A new joint agreement by the European Union and the United States to cut global methane emissions by 30 per cent by 2030 could mark a crucial step in tackling climate change and getting the world closer to the goals of the Paris Agreement to keep global temperature rise to below 2°C.
The announcement ushered in the start of what is hoped to be a ‘the Global Methane Pledge,’ will see the agreement formally launched at the United Nations Climate Change Conference of the Parties COP26, to be held in Glasgow from 31 October and 12 November.
Methane is a potent greenhouse gas tens of times more powerful than carbon dioxide in warming the atmosphere. It is a short-lived climate pollutant with an atmospheric lifetime of roughly a decade. Intergovernmental Panel on Climate Change (IPCC) research shows that methane is responsible for at least a quarter of today’s global warming and reducing human-caused methane, which accounts for more than half of all methane emissions, is one of the most effective ways of combatting climate change.
The recent Global Methane Assessment launched by the Climate and Clean Air Coalition (CCAC) and the United Nations Environment Programme (UNEP) found that cutting human-caused methane by 45 per cent this decade would keep warming beneath the threshold agreed by world leaders. This alone would avoid nearly 0.3°C of global warming by the 2040s. Each year it would prevent 255,000 premature deaths, 775,000 asthma-related hospital visits, 73 billion hours of lost labour from extreme heat, and 26 million tonnes of crop losses globally.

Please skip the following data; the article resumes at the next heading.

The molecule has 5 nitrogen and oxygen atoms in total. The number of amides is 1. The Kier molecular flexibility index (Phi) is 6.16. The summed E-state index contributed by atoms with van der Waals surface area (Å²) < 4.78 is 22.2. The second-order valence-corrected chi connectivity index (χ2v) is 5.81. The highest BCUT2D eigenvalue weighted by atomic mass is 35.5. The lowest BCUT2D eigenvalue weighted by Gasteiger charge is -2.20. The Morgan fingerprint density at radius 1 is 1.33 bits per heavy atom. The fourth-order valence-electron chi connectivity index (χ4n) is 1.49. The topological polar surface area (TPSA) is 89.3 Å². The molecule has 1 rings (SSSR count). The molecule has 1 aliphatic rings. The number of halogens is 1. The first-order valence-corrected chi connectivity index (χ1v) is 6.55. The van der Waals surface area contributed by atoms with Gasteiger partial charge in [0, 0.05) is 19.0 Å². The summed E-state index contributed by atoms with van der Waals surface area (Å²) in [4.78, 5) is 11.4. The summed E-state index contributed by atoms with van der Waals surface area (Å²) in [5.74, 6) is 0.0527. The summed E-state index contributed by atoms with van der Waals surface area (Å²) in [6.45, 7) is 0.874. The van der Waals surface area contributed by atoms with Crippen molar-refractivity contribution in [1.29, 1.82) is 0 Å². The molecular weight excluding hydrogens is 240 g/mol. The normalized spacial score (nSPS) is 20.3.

Methane from human activity falls into three main sectors: agriculture (40 per cent), fossil fuels (35 per cent) and waste (20 per cent). Livestock farming is a key cause of methane in the agriculture sector. In the fossil fuel sector, oil and gas extraction, processing and distribution accounts for 23 per cent, and coal mining accounts for 12 per cent of emissions. With pre-existing technology, a 75 per cent reduction in methane from the oil and gas sector is possible, 50 per cent of this could be done at no net cost.
“Cutting methane emissions is the best way to slow climate change over the next 25 years,” said Inger Andersen, Executive Director of UNEP.
“The Global Methane Pledge has great potential to increase ambition and improve cooperation by countries. UNEP will support efforts to turn commitments into actual emissions reductions through the International Methane Emissions Observatory (IMEO) and the Climate and Clean Air Coalition.”
UNEP is increasingly working to highlight and combat methane emissions in the oil and gas sector, including through IMEO, a data-driven, action-focused initiative to address methane. It does this by collecting, integrating and reconciling data from all sources to provide transparency, science, reports and recommendations on how governments can use this data to develop and implement policies to curb methane emissions from fossil fuels.
UNEP’s work in reducing methane emissions is part of its wider efforts to address the triple planetary crises of climate change, pollution and biodiversity loss.
To help advance these goals, UNEP has developed a Six-Sector Solution to cutting emissions. The solution provides a roadmap for reducing emissions across sectors to meet the annual 29-32 gigaton reduction needed to limit temperature rise. The six sectors identified are agriculture and food; forests and land use; buildings and cities; transport; energy, and cities.